As Rose Bowl approaches, players are digging in — for some prime rib
At some point after Ed Muransky had consumed three or four slabs of prime rib, along with vegetables and Yorkshire pudding, a waitress mentioned that he was halfway to the record.
An offensive lineman of suitable proportions -- 6 feet 7 and 280 pounds -- Muransky had room for more. He glanced across the table at his pal, Bubba Paris.
“We should try for it,” he said.
It was December 1978 and the Michigan football team had gone to Lawry’s the Prime Rib in Beverly Hills for the “Beef Bowl,” an annual dinner for players competing in the Rose Bowl game.
This meal has become a Southern California tradition, a holiday staple not unlike the Hollywood Christmas Parade or the lighted boats off Newport Beach.
The numbers are mind-boggling, if not artery-clogging: Lawry’s claims to have served more than 75,000 pounds of Midwestern corn-fed beef to about 19,000 players and coaches over the last five decades.
“There’s pressure on everybody getting ready for the game,” said John Robinson, a former USC coach. “The Beef Bowl is one of the things you can really enjoy.”
Muransky -- who resembled an oversized version of Wally Cleaver back then -- got swept up in the moment. The freshman did not figure to play much in the game, so he wanted to leave his mark another way.
The waitress brought a fifth cut, then a sixth. Paris soon dropped out but Muransky persevered and word circulated around the dining room.
“I was 18 and I didn’t know any better,” Muransky recalled. “I got to seven and needed just one more for the record.”
Just one more piece to stamp his name on the peculiar history of the Beef Bowl.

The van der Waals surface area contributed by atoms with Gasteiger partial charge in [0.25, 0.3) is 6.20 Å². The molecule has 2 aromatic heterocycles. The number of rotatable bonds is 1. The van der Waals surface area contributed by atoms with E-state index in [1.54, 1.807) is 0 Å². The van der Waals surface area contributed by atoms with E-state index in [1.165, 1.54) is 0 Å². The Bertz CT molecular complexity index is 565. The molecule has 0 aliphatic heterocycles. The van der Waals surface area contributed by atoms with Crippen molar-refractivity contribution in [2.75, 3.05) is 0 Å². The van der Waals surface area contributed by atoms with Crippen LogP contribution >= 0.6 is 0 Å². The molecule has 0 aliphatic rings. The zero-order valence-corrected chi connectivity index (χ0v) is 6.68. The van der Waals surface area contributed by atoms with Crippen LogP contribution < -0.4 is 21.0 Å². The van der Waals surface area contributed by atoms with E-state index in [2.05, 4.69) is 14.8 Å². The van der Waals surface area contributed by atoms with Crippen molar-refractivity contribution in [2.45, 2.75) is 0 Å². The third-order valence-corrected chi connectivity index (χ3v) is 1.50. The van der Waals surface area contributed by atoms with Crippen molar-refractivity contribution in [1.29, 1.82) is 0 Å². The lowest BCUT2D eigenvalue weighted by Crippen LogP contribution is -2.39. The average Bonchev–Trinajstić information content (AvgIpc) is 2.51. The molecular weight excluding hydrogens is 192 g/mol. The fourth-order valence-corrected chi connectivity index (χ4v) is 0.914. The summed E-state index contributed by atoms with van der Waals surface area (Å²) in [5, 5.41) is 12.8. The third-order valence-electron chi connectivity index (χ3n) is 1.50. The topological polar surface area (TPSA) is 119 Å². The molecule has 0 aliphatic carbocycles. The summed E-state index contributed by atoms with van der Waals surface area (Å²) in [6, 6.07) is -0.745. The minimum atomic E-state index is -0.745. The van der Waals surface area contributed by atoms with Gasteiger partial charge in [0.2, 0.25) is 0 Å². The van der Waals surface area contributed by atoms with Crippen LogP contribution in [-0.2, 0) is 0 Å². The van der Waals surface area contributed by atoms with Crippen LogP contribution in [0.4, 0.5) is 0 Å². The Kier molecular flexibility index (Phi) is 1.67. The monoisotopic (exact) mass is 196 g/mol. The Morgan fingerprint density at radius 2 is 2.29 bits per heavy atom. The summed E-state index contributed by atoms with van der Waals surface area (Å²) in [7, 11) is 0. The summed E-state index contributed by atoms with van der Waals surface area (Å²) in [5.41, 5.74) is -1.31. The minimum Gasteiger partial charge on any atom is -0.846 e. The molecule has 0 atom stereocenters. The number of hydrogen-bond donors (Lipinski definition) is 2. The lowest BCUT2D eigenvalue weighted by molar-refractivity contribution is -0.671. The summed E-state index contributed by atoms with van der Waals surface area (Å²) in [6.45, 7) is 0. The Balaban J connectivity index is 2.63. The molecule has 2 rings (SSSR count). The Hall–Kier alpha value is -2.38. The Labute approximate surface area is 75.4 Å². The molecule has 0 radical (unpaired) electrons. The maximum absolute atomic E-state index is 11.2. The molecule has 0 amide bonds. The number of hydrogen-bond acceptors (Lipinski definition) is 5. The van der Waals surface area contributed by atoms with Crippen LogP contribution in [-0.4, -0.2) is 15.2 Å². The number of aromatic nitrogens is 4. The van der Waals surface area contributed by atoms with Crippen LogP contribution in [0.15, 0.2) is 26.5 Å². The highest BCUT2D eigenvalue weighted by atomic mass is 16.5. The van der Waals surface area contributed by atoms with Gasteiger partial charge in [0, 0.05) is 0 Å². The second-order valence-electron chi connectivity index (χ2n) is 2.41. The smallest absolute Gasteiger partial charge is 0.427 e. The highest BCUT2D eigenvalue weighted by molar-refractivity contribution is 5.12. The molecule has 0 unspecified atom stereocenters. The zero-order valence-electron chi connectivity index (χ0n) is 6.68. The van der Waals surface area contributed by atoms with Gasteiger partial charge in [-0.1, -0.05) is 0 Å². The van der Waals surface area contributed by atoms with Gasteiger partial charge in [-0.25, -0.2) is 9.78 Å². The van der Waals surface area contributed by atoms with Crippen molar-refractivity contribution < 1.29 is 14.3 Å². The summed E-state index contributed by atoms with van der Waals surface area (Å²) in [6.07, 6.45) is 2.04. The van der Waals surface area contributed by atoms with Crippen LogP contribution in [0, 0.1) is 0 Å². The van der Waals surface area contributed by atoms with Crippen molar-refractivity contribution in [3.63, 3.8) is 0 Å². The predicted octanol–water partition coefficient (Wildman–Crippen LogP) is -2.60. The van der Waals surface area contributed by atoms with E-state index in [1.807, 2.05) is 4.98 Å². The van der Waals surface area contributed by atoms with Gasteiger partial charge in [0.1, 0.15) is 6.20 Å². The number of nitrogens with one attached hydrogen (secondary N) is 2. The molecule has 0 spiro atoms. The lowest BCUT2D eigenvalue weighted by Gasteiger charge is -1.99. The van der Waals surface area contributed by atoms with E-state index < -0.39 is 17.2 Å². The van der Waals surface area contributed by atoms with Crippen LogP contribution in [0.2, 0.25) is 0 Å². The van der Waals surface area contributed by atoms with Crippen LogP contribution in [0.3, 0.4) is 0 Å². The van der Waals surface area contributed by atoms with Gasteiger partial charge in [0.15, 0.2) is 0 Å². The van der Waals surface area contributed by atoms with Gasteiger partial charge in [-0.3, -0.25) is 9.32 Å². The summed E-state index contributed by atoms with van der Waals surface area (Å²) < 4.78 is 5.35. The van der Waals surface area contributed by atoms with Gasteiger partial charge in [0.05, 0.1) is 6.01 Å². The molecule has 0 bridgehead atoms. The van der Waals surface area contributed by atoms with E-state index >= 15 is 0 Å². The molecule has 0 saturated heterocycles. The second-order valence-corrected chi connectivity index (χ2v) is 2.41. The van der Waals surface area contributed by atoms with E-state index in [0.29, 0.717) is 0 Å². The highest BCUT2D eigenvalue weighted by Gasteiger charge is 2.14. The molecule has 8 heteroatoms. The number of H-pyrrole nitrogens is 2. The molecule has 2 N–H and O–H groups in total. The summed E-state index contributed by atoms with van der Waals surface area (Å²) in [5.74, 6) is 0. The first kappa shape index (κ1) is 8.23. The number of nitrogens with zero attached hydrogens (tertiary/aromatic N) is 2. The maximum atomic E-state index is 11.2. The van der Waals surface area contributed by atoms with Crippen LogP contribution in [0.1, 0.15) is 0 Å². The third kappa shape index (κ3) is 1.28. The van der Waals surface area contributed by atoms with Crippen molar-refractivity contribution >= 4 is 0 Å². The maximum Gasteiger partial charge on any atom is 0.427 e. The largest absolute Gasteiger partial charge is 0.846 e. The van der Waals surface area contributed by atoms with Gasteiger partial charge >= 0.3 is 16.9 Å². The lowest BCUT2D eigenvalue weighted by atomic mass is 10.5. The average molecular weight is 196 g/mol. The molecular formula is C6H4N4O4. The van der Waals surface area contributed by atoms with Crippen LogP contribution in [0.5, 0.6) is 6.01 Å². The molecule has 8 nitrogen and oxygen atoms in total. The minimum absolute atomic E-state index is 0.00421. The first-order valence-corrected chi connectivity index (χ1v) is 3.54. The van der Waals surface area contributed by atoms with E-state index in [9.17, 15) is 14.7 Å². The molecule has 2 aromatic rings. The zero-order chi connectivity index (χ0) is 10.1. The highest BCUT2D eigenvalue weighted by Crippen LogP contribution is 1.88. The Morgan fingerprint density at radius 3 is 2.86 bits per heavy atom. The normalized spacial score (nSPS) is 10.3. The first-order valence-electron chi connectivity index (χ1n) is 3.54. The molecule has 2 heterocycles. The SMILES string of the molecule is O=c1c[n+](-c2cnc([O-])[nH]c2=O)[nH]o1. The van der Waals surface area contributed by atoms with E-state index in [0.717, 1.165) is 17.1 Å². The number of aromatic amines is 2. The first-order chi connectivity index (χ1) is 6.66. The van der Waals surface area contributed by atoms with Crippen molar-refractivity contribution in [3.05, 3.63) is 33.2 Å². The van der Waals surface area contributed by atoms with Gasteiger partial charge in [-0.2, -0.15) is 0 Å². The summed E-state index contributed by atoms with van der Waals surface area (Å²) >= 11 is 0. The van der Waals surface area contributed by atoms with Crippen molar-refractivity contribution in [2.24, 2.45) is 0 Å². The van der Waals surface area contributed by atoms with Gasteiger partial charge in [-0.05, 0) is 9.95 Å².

The 55th annual Beef Bowl commenced Monday evening when the Texas Christian team and its boosters -- the competitors always dine on separate days -- pulled up to the restaurant in five buses.
They entered by way of a red carpet to a dining room of dark wood and booths and tables with crisp linens. Waitresses stood ready in aprons and starched hats; carvers donned white gloves to check on roasts kept warm in gleaming stainless-steel carts.
Rumor spread among the players that there might be some type of competition, so center James Fry devised a strategy.
“Cut it in big chunks,” he said, “and have an open mouth.”
A low rumble arose when the food arrived, scores of large athletes digging in and mumbling their approval.
Seated at the head table was Richard N. Frank, the man who started the whole thing. Frank attended his first Rose Bowl game in 1930 or ’31, and while he cannot recall the details, it must have been impressive.
“I’ve missed only three since then,” he said.
His father, who co-owned Van de Kamp’s bakery, opened the first Lawry’s in 1938. As soon as Frank took charge of the restaurant, in the mid-1950s, he sought to create a tie with his favorite college football game.
Tournament of Roses officials liked the idea of a fancy dinner, as did the Pacific 10 Conference, known as the Pacific Coast Conference then. The Big Ten, which has sent its champion to meet the Pac-10 champ in the Rose Bowl for most of the last 60 years, was not entirely convinced.
“A couple of coaches didn’t want to come to the restaurant,” Frank said. “They saw it as too much of a distraction.”
A compromise led to the first Beef Bowl in 1956 -- Lawry’s trucked its food and carvers, not to mention those massive carts, to the Big Ten practice field. A photograph shows Iowa players fresh from drills, wearing T-shirts and shorts, receiving their plates from servers in tall, white hats. They ate at tables beside the grandstands.
But this arrangement proved cumbersome -- “Do you know how much those carts weigh?” Frank asked -- and in the 1960s, the Big Ten coaches agreed to make the trip to Beverly Hills.
Well, most of them did.
Robinson attended his first Beef Bowl not as a coach but as a player, a senior end for Oregon at the 1958 Rose Bowl. Like many college athletes over the years, he recalls being starry-eyed.
“I’d only had prime rib once or twice in my life,” he said. “It was just a different level than you’re used to.”